On the other side, Democrats nominated New Jersey Governor Woodrow Wilson. Wilson was able to unseat Taft and win the presidency in a landslide with 435 electoral votes (Roosevelt bested Taft 88-8). And, in the background of the race—with no electoral votes—was Socialist candidate Eugene V. Debs. Debs continued to rally against Wilson after his defeat, especially once Wilson brought the U.S. into the First World War. As a pacifist, Debs was put in prison under the federal Espionage Act for “anti-war” speeches, and he campaigned for president again from his cell in 1920.
While this election was clearly full of drama, contemporary voters might laugh at some of the top national issues at stake in 1912. Some of the listed tenets of the Republican platform included “Favors limiting hours of labor of women and children and protection of wage earners in dangerous occupations,” “Favors parcel post,” “Believes that federal government should assume part control of Mississippi river and help prevent flood disasters,” and “Favors ample equipment of life saving on ships.” Both the Democrats and Republicans seemed to be on the same page about trust-busting and monopolies, one of the biggest issues of the early 20th century (though Democrats criticized Republican’s anti-trust record). And the Progressive/Bull Moose party seemed to be based on whatever Theodore Roosevelt wanted—including women’s suffrage, which he may have understood as his path to a third term.
Thanks to a thoughtful community member, we’ve recently digitized our first yearbook from the small Catholic school St. Genevieve-of-the-Pines, once located in Asheville, N.C. This yearbook, which was recovered from an estate, shows the close-knit students at the all-women’s school in 1942.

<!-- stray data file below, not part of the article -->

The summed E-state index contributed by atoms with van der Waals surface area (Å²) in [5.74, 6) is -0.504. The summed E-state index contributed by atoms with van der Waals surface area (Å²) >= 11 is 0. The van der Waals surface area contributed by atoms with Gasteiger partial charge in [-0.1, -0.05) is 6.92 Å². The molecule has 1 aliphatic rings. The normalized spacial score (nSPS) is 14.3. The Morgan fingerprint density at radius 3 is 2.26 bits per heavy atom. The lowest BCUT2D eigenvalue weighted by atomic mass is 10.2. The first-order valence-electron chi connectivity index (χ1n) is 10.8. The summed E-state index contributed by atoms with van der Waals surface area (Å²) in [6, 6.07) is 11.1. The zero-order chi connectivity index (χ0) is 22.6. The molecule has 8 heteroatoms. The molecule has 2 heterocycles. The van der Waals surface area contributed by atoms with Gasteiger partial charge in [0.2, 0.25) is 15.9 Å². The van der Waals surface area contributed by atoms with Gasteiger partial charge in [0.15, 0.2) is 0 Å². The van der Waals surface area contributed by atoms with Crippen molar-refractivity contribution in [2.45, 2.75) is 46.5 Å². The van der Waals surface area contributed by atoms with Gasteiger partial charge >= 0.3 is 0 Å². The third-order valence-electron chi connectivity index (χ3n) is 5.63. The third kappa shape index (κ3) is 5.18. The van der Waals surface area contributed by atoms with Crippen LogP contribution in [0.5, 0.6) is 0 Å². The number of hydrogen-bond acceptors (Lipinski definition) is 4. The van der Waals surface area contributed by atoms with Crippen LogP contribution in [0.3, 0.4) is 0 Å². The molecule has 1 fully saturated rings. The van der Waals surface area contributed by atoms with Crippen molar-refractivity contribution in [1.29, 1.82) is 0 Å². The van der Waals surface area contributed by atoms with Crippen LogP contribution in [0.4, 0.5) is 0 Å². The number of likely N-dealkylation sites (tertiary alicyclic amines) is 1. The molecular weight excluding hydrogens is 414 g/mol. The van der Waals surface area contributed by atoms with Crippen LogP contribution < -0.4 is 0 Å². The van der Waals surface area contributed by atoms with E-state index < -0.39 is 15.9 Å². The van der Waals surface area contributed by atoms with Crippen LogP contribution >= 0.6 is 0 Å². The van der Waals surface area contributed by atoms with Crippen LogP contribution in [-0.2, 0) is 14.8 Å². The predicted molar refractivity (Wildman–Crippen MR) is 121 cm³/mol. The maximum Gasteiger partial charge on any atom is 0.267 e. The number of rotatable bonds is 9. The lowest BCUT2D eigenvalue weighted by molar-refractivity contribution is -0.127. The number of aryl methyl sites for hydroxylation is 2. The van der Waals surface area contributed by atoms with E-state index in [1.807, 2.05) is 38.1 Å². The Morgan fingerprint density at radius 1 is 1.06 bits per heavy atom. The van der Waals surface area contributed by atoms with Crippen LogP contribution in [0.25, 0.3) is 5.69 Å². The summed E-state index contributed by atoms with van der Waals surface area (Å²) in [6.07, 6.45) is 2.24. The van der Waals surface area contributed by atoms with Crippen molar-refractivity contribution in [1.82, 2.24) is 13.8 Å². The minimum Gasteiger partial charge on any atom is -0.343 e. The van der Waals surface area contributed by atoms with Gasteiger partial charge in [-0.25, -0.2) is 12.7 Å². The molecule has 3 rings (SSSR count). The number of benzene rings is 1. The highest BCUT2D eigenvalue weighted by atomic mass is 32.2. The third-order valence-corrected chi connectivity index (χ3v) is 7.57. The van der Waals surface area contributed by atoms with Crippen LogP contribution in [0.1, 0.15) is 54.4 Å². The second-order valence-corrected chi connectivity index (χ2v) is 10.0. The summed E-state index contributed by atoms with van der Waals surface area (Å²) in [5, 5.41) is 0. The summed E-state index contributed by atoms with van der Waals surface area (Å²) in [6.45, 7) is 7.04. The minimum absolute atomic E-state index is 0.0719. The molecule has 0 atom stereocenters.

According to Carolina Day School’s history page (which apparently absorbed the school in the 1980s), St. Genevieve-of-the-Pines was originally formed by French nuns in 1908 (Genevieve is the patroness saint of Paris in the Catholic tradition). It morphed over the next few decades into a women’s junior college, then two separate schools for boys and girls (St. Genevieve’s Prep and Gibbons Hall), then again into the combined St. Genevieve-Gibbons Hall School. This yearbook is from the Junior College of St. Genevieve-of-the-Pines. Today, one of the few remaining landmarks of St. Genevieve’s is the grotto, which was transferred to Carolina Day School’s campus in 2008.
One of the frequent front-page features of The Arrow are announcements of new machines that made work in the mills a little more efficient. These stories are usually celebrations of regular employees who invented a helpful change. For example, this feature on John W. Price explains how he designed a mechanism that helped keep the warp from tangling during the dying process (warp yarns are the base threads into which the weft is woven to make fabric). The subheading of this article says, “Means great saving,” which seems to apply specifically to the time it will save other mill workers in their parts of the assembly line.
Another tech feature that makes its way onto The Arrow‘s front page is M. W. Hayden’s invention, which the paper calls “a labor saver and a time saver.” This machine rolled and cut blankets (a process that mill workers were previously doing by hand), creating “increased accuracy in the splitting process” and automatically rolling them onto brass bars. The article claims that the machine “turns out forty yards of cloth per minute” and that the splitting knife rotates 800 times in that same span. Hayden was also apparently the inventor of a similar paper rolling machine.
This year, the arrival of summer has brought another batch of The Perquimans Weekly newspaper from Hertford, N.C. These papers are available thanks to our partner, the Perquimans County Library, and thanks to our staff at our Elizabeth City State University (ECSU) location, who digitized them. This batch expands the digital availability of The Perquimans Weekly into the 21st century with issues from 1994-2003.
Since there are so many yearbooks in this batch, there is a wide assortment of creative yearbook titles—some of which are stronger than others. As an alumna of R.J. Reynolds High School, I’ll admit that I have some bias toward the Black and Gold, but even I have to acknowledge that it’s a pretty generic name (in this batch alone, we’ve also got The Maroon and Gold from Atkins, the Blue and White from Old Town High School, and the Blue and Gold from Griffith High School).
Rather than opt for the usual school colors-based title, here are the top five yearbooks that aimed for something a little different.